1. Artist of the year: There is no artist in this country who did well in 2015 than Shatta. This cuts across all the genres and not reggae/dancehall alone. Considering the number of songs he released, the reception he received, the events he performed at and his general appeal. It was just incredible. He did all.

2. Most Popular Song of the Year: I was listening to one of the radio stations in Kumasi when one of the presenters said he received a message from a pastor that he caught himself singing “Kakai” in his mind and nodding early in the morning when he was taking his kids to school. That’s what most popular songs do. It reaches everyone. All ages and professions. Sometimes without the consent of the recipient. Any song that wins the most popular song should just call Shatta and say “I have your award. You can come for it”.

3. Reggae/Dancehall Artist of the Year:
When an artist wins the artist of the year, it’s automatic that he or she wins the best in his or her genre. So if Shatta is the artist of the year, he definitely should win reggae/dancehall artist of the year. Simple.

4. Reggae/Dancehall Song of the Year: “Kakai” was first played to me by my good friend in his car a few days after it was released. Even though I didn’t admit in his presence it’s a great song (because I’ve always not being a fan of Shatta Wale and he is) it kept banging in my head all through the week. I had to call him later and tell him “this song will take Ghana by storm”. And I’m happy my prediction was correct. It has taken Ghana by storm and we don’t know when it’ll end. It deserves it. This is not to take anything away from Stonebwoy’s “Google Higher” but Kakai beat it. However if “Kakai” was nominated and beaten by “Go Higher”, I won’t be surprised. It’s a great dancehall song. It depends on the choice of the listener and the situation he or she is in to make a choice. Whether the song came when he or she was been fought by enemies or at a time he was scaring away his or her enemies with success.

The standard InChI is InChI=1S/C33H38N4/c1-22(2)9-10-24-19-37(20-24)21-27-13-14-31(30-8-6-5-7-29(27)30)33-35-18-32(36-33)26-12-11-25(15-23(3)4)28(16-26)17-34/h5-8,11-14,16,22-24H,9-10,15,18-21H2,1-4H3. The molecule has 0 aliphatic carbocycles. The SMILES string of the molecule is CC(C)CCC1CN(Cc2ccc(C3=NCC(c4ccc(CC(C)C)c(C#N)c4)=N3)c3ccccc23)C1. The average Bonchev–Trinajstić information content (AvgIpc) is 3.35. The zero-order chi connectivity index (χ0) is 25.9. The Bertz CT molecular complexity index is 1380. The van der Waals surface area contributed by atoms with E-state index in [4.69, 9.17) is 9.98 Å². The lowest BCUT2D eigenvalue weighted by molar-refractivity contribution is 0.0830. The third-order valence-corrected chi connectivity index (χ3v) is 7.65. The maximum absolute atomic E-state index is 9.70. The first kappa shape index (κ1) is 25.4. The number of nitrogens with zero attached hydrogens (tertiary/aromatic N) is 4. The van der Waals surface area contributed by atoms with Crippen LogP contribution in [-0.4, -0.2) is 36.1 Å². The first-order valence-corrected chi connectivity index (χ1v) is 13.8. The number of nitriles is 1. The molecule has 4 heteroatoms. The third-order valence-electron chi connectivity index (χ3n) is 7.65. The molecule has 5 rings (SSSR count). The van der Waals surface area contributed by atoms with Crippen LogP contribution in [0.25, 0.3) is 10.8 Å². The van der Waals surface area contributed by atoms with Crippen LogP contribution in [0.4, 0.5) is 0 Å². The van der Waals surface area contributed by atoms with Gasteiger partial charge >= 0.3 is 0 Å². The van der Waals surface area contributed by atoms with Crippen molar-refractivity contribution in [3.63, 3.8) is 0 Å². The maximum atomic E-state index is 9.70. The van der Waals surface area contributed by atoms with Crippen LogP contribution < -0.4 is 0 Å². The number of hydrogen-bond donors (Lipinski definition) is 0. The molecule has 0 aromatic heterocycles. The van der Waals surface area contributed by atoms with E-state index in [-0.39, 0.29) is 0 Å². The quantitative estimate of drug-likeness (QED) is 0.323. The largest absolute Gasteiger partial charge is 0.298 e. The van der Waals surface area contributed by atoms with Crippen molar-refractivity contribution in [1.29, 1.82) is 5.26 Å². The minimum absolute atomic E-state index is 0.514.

As these awards will be going to the runners-up, we may bear for now. But whether apology or not, Charter House should know how to handle their personal issues and not meddle with the choice of the people. Because it’s for the people. Or they can change the name from Vodafone Ghana Music Awards to Vodafone Charter House Choice Awards. If they do, we will let them alone. If they don’t, we will continue to point them to where they should go.

Source: Tebby-Hanson Thomas tebbyhanson@gmail.com